Seattle Home Prices Headed Down

After doing some research, I think that Seattle’s home prices will significantly decrease over the next year or two. Home prices have already come down a bit, though not nearly as much as the national average. I would like to buy a place and stop shoveling cash into the furnace that is renting, but I also don’t want to lose $100,000 by prematurely purchasing a home in a market that still needs to go down.

My rent is ridiculously high at $1,100 a month. The greedy head honchos who own my building (Metropolitan Park Apts) just jacked it up 15%. I would love to buy a place and start saving that cash. Renting currently costs me around $14,000 a year. I would love to be able to put that money into real estate equity.

I think that the median home price in Seattle is going to drop another 10-20% over the next year, if not more. Seattle is always a bit behind in national economic trends and we still have yet to feel the full brunt of the housing bust. Another huge problem is that so many major employers in Seattle are entering hard times… WaMu getting bought out & shut down by JP Morgan is just the tip of the iceberg. Microsoft has had a hiring freeze for awhile now and it looks like they may be doing layoffs soon. Many local businesses have started to burn cash and it wont be long till we start seeing rounds of layoffs from them.

My hope is that my income continues to rise and I will be in a good position to take advantage of much lower home prices in a year or two. I will still be looking out for amazing deals now, but I think I will see many more good deals coming my way if I have some patience.

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Joel Gross

Joel Gross is the CEO of Coalition Technologies.

5 thoughts on “Seattle Home Prices Headed Down”

  1. I actually think Andy got a good deal. I just think it will be possible to get a better deal in about a years time. Basically just trying to time the market, but if I had to get in right now, I’d probably get something similar to what Andy purchased.

  2. NW real estate had some signs that it was at least putting up a fight-even though median prices fell on homes, “used” house sales were up, and the number of foreclosures were down.

    Your best bet will if the big companies get hit hard and the over-inflated pay their employees got dries up.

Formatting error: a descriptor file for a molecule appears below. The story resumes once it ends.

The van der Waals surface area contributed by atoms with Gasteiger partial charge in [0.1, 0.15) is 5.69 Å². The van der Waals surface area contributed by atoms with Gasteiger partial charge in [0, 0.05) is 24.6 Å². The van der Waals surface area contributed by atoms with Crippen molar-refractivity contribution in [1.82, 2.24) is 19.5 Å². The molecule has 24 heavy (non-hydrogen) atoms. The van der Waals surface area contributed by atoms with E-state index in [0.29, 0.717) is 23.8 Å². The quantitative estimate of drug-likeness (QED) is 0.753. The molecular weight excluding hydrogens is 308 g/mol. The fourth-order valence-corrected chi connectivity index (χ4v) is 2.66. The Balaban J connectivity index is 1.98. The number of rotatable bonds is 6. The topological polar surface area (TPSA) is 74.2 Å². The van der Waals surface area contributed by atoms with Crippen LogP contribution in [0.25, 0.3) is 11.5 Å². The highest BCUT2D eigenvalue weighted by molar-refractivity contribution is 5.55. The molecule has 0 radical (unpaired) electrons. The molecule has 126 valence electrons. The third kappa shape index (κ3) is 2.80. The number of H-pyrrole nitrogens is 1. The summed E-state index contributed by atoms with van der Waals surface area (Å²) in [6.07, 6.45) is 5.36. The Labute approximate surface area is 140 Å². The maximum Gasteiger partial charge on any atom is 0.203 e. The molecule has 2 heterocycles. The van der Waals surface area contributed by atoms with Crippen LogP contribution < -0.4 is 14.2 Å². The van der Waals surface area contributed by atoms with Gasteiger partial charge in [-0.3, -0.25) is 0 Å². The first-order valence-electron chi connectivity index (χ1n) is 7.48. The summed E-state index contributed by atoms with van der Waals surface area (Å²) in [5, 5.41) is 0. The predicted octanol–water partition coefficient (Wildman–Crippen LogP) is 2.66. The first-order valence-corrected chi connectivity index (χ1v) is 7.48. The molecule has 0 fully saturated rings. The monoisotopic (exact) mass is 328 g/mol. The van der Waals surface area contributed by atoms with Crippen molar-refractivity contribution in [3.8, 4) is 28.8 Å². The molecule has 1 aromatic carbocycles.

3. Ha I got a really good deal. Let me know if you ever want to go look at comparables; you’re welcome to try to spot a better one. I’ve actually seen a couple similar places lately, that I would grab now if Freddie Mac would let me.

    My logic was never that this is as low as things will go; I’m actually (believe it or not) hoping that house values slide for at least two more years. Call it doubling down. Buy one place early on when people are scared about future declines (a down futures market might as well be reality as far as it affects prices now, at least among people who don’t have to sell; and the conventional wisdom is that Seattle is in for a slide). Shovel all spare cash into equity, and hopefully have enough to buy another highly leveraged place when we hit rock bottom in a couple years.

    Buffett: ‘Be greedy when others are fearful, and fearful when others are greedy’.

    Oh, and did I mention the $7,500 Federal tax credit for first-time homebuyers if you buy before April 2009? Buy now, or subsidize my purchase with your tax dollars. =P

  4. I’ve been watching prices on and I think that you got a good deal, andy. I mentioned that in the post. I am just trying to time the market by waiting for a year or so before getting in in an overall lower market.

    That being said, if you can get a second house in the next year or two, your strategy is excellent. The question is though: How will you afford the second house? Who will give you another mortgage? Are you going to get a parental loan or something?

    I am curious what your strategy is.

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